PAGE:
Photos courtesy of Raymond A. Cloyd

Pesticides (insecticides, miticides, fungicides and bactericides) are used to manage arthropod (insect and mite) pests and diseases (fungi and bacteria) in greenhouse production systems. In general, pesticides are easy and convenient to apply, and effective (in terms of control or management). A number of factors affiliated with greenhouses favor pest population growth, including environment (e.g. temperature, relative humidity and photoperiod), cultural practices (e.g., watering and fertility) and continuous food source (many plants in the greenhouse spaced close together). Consequently, greenhouse producers apply pesticides to prevent or minimize plant damage. However, relying continually on pesticides promotes the development of resistance in insect/mite pest and plant pathogen populations.

This is the fourth article in a series of six scheduled for publication in Greenhouse Management associated with pesticide resistance and resistance management of arthropod pests and diseases. Three articles were published in 2019. In this article, we discuss the importance of developing pesticide rotation programs to mitigate insect and mite pest, and plant pathogen populations developing resistance.

Arthropod pests

Pesticide rotation is the temporal (time) alternation of pesticides with different modes of action. If the same mode of action is used repeatedly, this will result in increased selection pressure on an arthropod pest population, which enhances the rate (speed) of resistance development. Consequently, reducing selection pressure by using pesticides with discrete modes of action can increase the longevity and preserve the effectiveness of pesticides.

What is mode of action? Mode of action is how a pesticide, such as an insecticide or miticide, negatively affects the metabolic or physiological processes of an insect or mite pest. The Insecticide Resistance Action Committee (IRAC) has grouped insecticides and miticides based on mode of action using number and letter designations (irac-online.org), which will help in developing sound rotation programs against insect and mite pest populations in greenhouse production systems. Also, be sure to rotate common names (active ingredient), not trade or brand names, since some products have different trade names but contain the same active ingredient.

Exclusive reliance on one or more pesticides, in this case, insecticides or miticides with similar modes of action to suppress a particular pest population, will result in selection pressure placed on that pest population, which will increase the rate of resistance development. Therefore, always rotate pesticides with different modes of action. For example, use one pesticide for the duration of one generation of an insect or mite pest population (approximately two to three weeks), then rotate or switch to another pesticide with a completely different mode of action. Do not rotate pesticides with different modes of action within a single pest generation. As part of a resistance management strategy, many pesticides contain label information that is designed to assist greenhouse producers in developing sound rotation programs. The label indicates that one or two applications can be made before a pesticide with a different mode of action must be used.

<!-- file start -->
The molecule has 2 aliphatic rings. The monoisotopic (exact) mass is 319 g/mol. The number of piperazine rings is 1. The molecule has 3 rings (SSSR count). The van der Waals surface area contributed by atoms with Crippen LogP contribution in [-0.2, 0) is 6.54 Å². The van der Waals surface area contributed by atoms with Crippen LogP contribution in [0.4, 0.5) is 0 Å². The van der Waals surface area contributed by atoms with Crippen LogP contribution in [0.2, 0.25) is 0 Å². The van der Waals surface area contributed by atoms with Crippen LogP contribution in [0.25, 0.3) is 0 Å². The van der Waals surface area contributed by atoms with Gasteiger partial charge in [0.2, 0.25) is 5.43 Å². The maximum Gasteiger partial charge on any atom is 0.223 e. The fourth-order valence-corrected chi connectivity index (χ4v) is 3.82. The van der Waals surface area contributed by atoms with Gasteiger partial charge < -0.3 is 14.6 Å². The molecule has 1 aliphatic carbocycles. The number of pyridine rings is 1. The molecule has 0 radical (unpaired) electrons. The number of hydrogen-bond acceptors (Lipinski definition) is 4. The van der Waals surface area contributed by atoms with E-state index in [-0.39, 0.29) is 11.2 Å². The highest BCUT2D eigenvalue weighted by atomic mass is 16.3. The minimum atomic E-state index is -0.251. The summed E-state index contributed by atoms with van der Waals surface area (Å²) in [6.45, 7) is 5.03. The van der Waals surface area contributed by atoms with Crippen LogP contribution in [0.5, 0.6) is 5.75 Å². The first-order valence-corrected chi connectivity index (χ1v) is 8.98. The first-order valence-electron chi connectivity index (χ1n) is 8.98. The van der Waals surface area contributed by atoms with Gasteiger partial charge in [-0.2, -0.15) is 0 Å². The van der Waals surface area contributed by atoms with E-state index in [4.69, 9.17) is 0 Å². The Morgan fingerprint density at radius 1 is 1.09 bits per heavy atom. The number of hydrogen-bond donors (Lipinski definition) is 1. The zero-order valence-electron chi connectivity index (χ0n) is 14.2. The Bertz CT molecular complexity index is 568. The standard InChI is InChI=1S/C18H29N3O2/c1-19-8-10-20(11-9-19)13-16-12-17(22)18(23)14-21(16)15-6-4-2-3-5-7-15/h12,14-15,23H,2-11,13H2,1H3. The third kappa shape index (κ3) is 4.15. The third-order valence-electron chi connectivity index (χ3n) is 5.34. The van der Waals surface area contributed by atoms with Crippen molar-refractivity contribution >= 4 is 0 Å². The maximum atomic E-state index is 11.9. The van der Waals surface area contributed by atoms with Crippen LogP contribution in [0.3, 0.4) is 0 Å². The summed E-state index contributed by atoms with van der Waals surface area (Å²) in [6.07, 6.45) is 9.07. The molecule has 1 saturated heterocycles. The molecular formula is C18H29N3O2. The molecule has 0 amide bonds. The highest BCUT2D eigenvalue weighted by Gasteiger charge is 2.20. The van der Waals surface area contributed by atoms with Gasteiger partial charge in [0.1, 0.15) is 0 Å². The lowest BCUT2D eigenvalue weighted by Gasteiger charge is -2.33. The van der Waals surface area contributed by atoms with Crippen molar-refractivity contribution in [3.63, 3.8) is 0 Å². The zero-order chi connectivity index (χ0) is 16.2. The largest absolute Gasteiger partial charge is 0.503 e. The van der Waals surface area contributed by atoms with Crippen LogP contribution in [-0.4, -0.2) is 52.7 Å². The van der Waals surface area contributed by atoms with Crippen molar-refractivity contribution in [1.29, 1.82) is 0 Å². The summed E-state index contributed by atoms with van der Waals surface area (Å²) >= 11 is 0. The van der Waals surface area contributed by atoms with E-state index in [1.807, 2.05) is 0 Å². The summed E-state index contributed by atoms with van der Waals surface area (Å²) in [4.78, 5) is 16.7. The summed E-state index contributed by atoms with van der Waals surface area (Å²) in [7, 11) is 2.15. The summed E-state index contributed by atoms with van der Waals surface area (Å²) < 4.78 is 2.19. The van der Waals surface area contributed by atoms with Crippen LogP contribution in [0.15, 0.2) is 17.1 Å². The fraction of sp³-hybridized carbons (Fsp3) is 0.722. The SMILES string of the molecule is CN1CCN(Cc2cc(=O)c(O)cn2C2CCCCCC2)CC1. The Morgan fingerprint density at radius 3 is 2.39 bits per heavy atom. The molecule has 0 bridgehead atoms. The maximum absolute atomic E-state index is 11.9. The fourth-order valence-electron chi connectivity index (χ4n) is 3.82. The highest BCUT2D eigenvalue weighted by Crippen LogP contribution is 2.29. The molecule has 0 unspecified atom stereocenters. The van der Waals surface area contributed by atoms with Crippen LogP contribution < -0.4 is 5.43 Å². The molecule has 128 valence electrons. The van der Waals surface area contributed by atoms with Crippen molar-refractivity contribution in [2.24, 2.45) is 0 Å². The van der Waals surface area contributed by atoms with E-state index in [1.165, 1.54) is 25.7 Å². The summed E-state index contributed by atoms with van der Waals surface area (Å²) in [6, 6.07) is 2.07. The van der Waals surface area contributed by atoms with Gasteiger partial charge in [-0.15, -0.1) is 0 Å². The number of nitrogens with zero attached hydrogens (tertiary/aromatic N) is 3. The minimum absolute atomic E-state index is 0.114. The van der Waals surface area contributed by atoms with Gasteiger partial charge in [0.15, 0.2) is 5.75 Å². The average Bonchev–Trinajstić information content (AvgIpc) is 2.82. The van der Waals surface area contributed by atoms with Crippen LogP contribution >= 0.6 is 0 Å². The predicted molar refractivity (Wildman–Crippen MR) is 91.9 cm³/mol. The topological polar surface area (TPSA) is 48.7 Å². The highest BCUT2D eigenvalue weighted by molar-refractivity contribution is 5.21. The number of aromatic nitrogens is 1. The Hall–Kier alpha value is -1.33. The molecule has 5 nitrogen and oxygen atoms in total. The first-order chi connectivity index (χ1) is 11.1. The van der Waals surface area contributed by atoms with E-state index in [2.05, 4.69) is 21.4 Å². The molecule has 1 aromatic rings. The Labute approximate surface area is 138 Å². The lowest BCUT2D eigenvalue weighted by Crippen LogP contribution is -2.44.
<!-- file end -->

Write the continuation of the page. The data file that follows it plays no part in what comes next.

Do not use pesticides with site-specific modes of action exclusively. Pesticides with site-specific modes of action target a single mechanism or biological pathway in insects and mites. Consequently, these pesticide types are more susceptible to pests developing resistance. However, pesticides with multi-site modes of action are less susceptible to pest populations developing resistance. Pesticides with multi-site modes of action include: insecticidal soap (potassium salts of fatty acids), horticultural (petroleum, mineral, or neem-based) oils, selective feeding blockers and entomopathogenic fungi (Beauveria bassiana and Isaria fumosorosea).

Furthermore, be sure to rotate insect growth regulators with different modes of action because certain insect pests (e.g. aphids and whiteflies) have developed resistance to a number of insect growth regulators. There are three modes of action associated with insect growth regulators: chitin synthesis inhibitors (buprofezin, diflubenzuron and novaluron), juvenile hormone mimics (kinoprene and pyriproxyfen) and ecdysone receptor agonists/antagonists (azadirachtin and methoxyfenozide).

However, it is important to understand that the rotation of pesticides assumes that the frequency of individuals resistant to one pesticide will decrease during the application of another pesticide — with a different mode of action. In addition, rotation programs will need to be adjusted during the growing season. For example, as temperatures increase in late spring through early fall, the development time or the duration of the life cycle (egg to adult) of insect and mite pests will be reduced. High temperatures (>75° F or 24° C) will shorten the development time, thus leading to overlapping generations. The simultaneous presence of different life stages (eggs, larvae/nymphs, pupae and adults) warrants more frequent pesticide applications and rotations. Therefore, rotation programs will need to be modified by decreasing the frequency of switching pesticides with different modes of action. However, during the winter, the cool temperatures (<65° F or 18° C) and shorter day lengths (<12 hours) will extend the development time, thus reducing the frequency of rotating pesticides.